The Salmen Organ represents a time-honored principal of organ building: the reuse of existing materials in an environmentally and musically sound manner.
In the 1950’s when the present Zion Lutheran Church building was constructed, a new pipe organ was built by The Reuter Organ Company, Lawrence, Kansas. Limited musical design, poor placement and less than adequate serviceability necessitated consideration for renovation of the Reuter. When the Zion organ committee began researching possibilities for redesigning and renovating the Reuter organ, the newly rebuilt and expanded Reuter in St. Matthew’s Lutheran, Worthington, Minnesota attracted their attention as its installation solved many inherent musical and mechanical constraints.
With the original instrument confined to speak from a 10’ by 13’ space in the base of the tower off of the balcony, a radical approach for renovation was required. The balcony was rebuilt and expanded to accommodate a growing musical program and a piano as well as to provide suitable space to place the new pipes and windchests of the Great organ. This placement was favored as the Great is primarily employed to lead the congregation in song. By locating the pipework on the central axis of the sanctuary and in close proximity to the congregation, the pipework could be voiced to explore the maximum color and articulation required to properly support the congregation. Portions of the original Reuter were rebuilt with many new sets of pipes incorporated to form the Swell organ. This division of the organ is in the original organ location and serves to primarily support the choir as well as to provide the solo voices of the organ.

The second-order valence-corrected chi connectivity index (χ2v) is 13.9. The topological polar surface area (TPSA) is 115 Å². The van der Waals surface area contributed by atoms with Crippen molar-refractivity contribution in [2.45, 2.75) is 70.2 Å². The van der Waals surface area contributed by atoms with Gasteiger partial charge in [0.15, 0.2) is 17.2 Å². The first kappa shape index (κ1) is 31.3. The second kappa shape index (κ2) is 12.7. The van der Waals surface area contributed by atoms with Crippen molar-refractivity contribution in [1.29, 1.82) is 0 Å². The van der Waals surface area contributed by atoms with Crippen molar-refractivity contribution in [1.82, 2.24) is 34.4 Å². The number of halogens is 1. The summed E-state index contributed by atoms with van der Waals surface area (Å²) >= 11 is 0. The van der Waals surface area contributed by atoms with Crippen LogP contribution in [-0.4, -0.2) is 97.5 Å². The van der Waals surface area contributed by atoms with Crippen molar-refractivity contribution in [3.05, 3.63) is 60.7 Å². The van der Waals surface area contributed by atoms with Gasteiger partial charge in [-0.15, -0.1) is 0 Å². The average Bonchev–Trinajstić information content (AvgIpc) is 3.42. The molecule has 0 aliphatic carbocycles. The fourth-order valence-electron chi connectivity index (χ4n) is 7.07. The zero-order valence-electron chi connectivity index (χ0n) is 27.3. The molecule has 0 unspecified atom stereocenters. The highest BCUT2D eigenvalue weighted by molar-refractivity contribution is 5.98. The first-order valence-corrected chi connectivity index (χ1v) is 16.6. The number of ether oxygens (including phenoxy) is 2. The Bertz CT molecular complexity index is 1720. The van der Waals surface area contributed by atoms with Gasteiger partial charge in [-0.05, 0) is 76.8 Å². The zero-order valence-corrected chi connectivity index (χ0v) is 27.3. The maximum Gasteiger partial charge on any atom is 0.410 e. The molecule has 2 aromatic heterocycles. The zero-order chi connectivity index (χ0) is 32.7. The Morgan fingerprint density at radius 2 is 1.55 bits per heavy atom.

During the organ renovation modern organ building techniques and technologies were utilized. New manual keyboards with bone surfaced naturals and rosewood sharps were crafted along with a new pedal clavier. The console was fitted with electrically operated tilting tablets controlled by a microprocessor based switching and memory system. Multiple combination memory levels, MIDI interface, transposer and digital record/playback are now standard items. A fiber optic cable links the console to the organ.
The tonal design and layout of the organ is by David R. Salmen. Working with David on the rebuilding and installation of the organ were Mark Langdon, and Doug & Suzi McCord. Roger Banks assisted with the tonal finishing. The balcony design and casework are by Tom Patzer and Patzer Woodworking, with construction work and oak flooring by Chuck Heisinger. Electrical work was by John Jerke. Many members of Zion gave of their time in site preparation and cleaning.
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